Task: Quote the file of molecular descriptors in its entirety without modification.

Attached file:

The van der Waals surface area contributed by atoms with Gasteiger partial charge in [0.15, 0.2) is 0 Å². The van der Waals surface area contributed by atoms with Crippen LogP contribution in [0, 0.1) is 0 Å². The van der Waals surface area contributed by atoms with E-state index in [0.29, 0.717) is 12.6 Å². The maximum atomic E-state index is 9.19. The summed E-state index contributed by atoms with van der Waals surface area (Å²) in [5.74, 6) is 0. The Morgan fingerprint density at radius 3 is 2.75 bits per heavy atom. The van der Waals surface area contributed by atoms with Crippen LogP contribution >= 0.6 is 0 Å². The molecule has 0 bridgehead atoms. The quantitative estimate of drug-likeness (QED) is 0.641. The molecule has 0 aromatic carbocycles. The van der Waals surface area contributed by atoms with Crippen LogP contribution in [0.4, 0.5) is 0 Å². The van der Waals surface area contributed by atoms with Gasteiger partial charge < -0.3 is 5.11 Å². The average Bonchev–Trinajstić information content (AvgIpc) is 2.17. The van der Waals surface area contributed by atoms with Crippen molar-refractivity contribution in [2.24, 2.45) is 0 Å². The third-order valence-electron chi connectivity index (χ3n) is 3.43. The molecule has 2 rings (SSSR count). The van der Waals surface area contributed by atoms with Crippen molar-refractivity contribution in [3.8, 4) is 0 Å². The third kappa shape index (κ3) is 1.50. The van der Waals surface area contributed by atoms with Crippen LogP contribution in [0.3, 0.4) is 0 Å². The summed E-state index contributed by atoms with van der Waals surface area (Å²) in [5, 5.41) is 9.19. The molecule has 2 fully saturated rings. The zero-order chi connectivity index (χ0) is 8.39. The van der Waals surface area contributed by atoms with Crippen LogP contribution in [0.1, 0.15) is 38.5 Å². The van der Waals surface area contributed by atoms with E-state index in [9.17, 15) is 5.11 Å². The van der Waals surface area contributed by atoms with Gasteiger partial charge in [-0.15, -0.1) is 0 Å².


The van der Waals surface area contributed by atoms with Gasteiger partial charge in [0.15, 0.2) is 0 Å². The van der Waals surface area contributed by atoms with Crippen LogP contribution in [0, 0.1) is 0 Å². The van der Waals surface area contributed by atoms with E-state index in [0.29, 0.717) is 12.6 Å². The maximum atomic E-state index is 9.19. The summed E-state index contributed by atoms with van der Waals surface area (Å²) in [5.74, 6) is 0. The Morgan fingerprint density at radius 3 is 2.75 bits per heavy atom. The van der Waals surface area contributed by atoms with Crippen LogP contribution >= 0.6 is 0 Å². The molecule has 0 bridgehead atoms. The quantitative estimate of drug-likeness (QED) is 0.641. The molecule has 0 aromatic carbocycles. The van der Waals surface area contributed by atoms with Crippen LogP contribution in [0.4, 0.5) is 0 Å². The van der Waals surface area contributed by atoms with Gasteiger partial charge < -0.3 is 5.11 Å². The average Bonchev–Trinajstić information content (AvgIpc) is 2.17. The van der Waals surface area contributed by atoms with Crippen molar-refractivity contribution in [2.24, 2.45) is 0 Å². The third-order valence-electron chi connectivity index (χ3n) is 3.43. The molecule has 2 rings (SSSR count). The van der Waals surface area contributed by atoms with Crippen molar-refractivity contribution in [3.8, 4) is 0 Å². The third kappa shape index (κ3) is 1.50. The van der Waals surface area contributed by atoms with Crippen LogP contribution in [0.3, 0.4) is 0 Å². The summed E-state index contributed by atoms with van der Waals surface area (Å²) in [5, 5.41) is 9.19. The molecule has 2 fully saturated rings. The zero-order chi connectivity index (χ0) is 8.39. The van der Waals surface area contributed by atoms with Crippen LogP contribution in [0.1, 0.15) is 38.5 Å². The van der Waals surface area contributed by atoms with E-state index in [9.17, 15) is 5.11 Å². The van der Waals surface area contributed by atoms with Gasteiger partial charge in [-0.15, -0.1) is 0 Å².